Blockchain history
2 min read

Did Sumerian tokens precursor blockchain?

Tokens and Bullas: The blog takes a look back at a fork in ancient commerce technology
Clay Bulla found in Susa, Iran, circa the year 3200 BCE
Written by
Mike Revy
Published on
August 1, 2021

Surprisingly, blockchain technology has 6,000-year-old roots in Sumerian culture, and ‘signed’ symbols representing assets are as old as commerce.

The blockchain is all about signature. Where there is trust in signature, there can be finance. Finance is an abstraction of assets, and claims are a basic form of finance.

Consider bankless days in ancient history when Sumerians used things like “tokens” and “bullas” to manage commerce. Tokens, excavated from Mesopotamian ruins, were small coin-size pieces of clay with various markings used to represent the owner’s commodities, like grain and sheep.

In many cases, tokens were found sealed within clay envelopes or bullas, that were artistically crafted and “signed” with a custom inscription detailing contents.

An ancient bulla was kept in the temple and could then be used to claim assets.

A digital wallet is a form of the ancient bulla, as it contains and may sign for current digital assets. But most digital wallets do not have simple mechanisms for signed contingent claims on assets.

We at Bulla Network have updated this ancient idea by creating a protocol of signed claims. We call it the Bulla Protocol, and it works like this: If a signed claim is deemed true by its intended counterparty (and is signed by the same), the Bulla Protocol triggers an on-chain, wallet-to-wallet transaction. If this transaction is completed, the protocol signs the total claim as paid and updates the particular claimant’s Bulla token.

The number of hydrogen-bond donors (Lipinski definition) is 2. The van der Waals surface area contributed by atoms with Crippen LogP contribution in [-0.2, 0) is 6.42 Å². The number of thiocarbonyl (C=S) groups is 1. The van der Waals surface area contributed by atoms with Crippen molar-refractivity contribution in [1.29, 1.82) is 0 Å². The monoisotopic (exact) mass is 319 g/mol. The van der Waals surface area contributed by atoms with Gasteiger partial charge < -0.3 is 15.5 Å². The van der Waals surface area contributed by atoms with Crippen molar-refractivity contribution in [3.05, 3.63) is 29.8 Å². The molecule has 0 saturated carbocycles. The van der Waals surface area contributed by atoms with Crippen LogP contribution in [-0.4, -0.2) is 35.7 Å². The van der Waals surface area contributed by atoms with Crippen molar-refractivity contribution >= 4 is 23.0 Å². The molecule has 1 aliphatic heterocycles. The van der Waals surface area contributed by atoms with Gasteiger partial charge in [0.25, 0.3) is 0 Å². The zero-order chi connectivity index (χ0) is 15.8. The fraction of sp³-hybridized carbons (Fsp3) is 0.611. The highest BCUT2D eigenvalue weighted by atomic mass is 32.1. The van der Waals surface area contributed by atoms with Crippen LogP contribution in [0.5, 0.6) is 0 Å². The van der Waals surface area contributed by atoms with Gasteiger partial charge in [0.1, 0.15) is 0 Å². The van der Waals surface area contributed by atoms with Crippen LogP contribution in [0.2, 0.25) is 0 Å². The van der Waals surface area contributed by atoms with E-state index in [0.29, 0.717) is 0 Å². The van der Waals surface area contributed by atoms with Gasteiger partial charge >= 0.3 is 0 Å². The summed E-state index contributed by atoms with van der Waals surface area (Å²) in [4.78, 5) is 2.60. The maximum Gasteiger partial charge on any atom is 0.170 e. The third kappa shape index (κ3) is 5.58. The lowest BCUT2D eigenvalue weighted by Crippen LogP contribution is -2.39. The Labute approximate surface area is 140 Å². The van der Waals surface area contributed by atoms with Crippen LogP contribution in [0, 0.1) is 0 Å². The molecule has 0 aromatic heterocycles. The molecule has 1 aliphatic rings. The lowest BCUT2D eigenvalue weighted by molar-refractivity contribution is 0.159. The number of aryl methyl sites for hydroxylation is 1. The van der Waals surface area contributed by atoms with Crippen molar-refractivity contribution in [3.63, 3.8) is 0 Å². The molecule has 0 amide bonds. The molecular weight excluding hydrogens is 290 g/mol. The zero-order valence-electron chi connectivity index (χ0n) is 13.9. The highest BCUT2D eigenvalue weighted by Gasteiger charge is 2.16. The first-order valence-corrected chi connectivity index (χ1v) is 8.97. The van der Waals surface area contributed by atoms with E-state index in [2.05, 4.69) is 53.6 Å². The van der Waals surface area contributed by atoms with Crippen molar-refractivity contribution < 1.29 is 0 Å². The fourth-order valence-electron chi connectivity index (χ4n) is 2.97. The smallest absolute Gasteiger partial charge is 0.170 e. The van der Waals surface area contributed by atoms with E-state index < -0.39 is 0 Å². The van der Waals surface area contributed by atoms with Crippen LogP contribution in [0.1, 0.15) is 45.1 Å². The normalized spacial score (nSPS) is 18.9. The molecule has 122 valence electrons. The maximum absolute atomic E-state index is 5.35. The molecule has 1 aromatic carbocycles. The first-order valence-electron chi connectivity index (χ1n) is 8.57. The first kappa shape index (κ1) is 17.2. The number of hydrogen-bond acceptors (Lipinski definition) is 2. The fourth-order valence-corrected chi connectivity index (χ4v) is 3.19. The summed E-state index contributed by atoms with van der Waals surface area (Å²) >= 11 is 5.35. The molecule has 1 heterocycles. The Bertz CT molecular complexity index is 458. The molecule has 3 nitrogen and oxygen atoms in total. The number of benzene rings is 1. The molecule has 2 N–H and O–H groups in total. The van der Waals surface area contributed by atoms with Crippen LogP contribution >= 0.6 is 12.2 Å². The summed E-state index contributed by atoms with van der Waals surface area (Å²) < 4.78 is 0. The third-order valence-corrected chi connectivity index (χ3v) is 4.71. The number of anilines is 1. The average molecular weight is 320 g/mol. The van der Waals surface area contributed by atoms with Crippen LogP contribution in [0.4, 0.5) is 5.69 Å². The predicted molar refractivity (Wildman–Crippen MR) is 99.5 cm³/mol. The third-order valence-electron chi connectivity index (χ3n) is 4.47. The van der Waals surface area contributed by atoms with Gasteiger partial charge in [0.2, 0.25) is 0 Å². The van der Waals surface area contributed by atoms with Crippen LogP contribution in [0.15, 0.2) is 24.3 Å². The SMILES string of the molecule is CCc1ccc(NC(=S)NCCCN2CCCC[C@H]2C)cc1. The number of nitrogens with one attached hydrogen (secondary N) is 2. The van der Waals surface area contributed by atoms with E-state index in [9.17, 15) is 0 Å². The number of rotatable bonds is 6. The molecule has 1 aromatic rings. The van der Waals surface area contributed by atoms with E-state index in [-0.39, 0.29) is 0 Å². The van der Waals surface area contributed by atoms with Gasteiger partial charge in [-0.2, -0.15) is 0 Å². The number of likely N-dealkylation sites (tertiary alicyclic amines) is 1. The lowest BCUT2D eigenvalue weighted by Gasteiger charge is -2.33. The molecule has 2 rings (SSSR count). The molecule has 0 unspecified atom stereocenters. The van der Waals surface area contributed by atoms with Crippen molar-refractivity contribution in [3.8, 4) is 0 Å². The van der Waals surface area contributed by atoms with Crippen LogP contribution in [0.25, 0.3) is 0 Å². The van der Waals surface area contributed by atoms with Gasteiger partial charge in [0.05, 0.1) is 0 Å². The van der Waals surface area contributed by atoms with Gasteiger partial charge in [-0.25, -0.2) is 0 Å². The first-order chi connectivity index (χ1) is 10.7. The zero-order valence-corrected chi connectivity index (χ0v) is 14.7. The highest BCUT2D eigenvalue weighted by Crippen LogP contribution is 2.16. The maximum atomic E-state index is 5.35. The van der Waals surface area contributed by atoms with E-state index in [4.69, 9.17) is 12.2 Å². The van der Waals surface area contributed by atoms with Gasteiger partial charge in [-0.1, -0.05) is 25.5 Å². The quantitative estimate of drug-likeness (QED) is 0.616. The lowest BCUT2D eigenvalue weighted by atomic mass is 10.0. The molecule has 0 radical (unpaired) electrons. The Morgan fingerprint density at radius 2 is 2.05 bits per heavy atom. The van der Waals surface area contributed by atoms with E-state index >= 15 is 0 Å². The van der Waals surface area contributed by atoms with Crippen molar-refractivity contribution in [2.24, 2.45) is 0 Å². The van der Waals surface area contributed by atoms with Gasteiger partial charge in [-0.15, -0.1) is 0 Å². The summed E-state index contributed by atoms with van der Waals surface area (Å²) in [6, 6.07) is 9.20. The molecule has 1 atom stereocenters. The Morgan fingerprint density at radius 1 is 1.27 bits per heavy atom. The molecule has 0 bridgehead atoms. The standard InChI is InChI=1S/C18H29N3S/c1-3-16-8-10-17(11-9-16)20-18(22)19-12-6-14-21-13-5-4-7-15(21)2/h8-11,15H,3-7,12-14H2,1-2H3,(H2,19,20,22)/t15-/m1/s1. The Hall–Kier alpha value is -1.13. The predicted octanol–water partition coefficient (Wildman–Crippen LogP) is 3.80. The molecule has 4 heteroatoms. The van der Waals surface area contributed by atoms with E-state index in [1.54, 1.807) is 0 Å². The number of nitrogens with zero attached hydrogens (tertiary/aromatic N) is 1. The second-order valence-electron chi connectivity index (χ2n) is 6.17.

The use of a token to manage and offset claims along with a function to pay is called ‘triple entry accounting’. The Bulla Protocol tokenizes triple entry accounting. The invention is a claims settlement alternative to banks. It is also ‘native’ to the blockchain. Any wallet owner may create and own any number of claims bullas. By doing this, they are creating their own claims NFT.

BullaBanker is the first of Arkitoken’s collaborative DeFi apps. A BullaBanker NFT allows its owner to manage invoices and remittances with other bankless people. The token is owned by the creator, is transparent, inexpensive to use and easily accessed by digital crypto wallets.

The externality to using claims bullas? The creation of Bulla Network. A wallet can see both its own credits and debits on-chain via its and other people’s Bulla claims tokens — all without a bank.

Additional DeFi apps coming soon from Bulla Network include FriendLend, BNPL and Bulla links (for tip jar payments).

Learn more here:


Hnapel, CC0, via Wikimedia Commons


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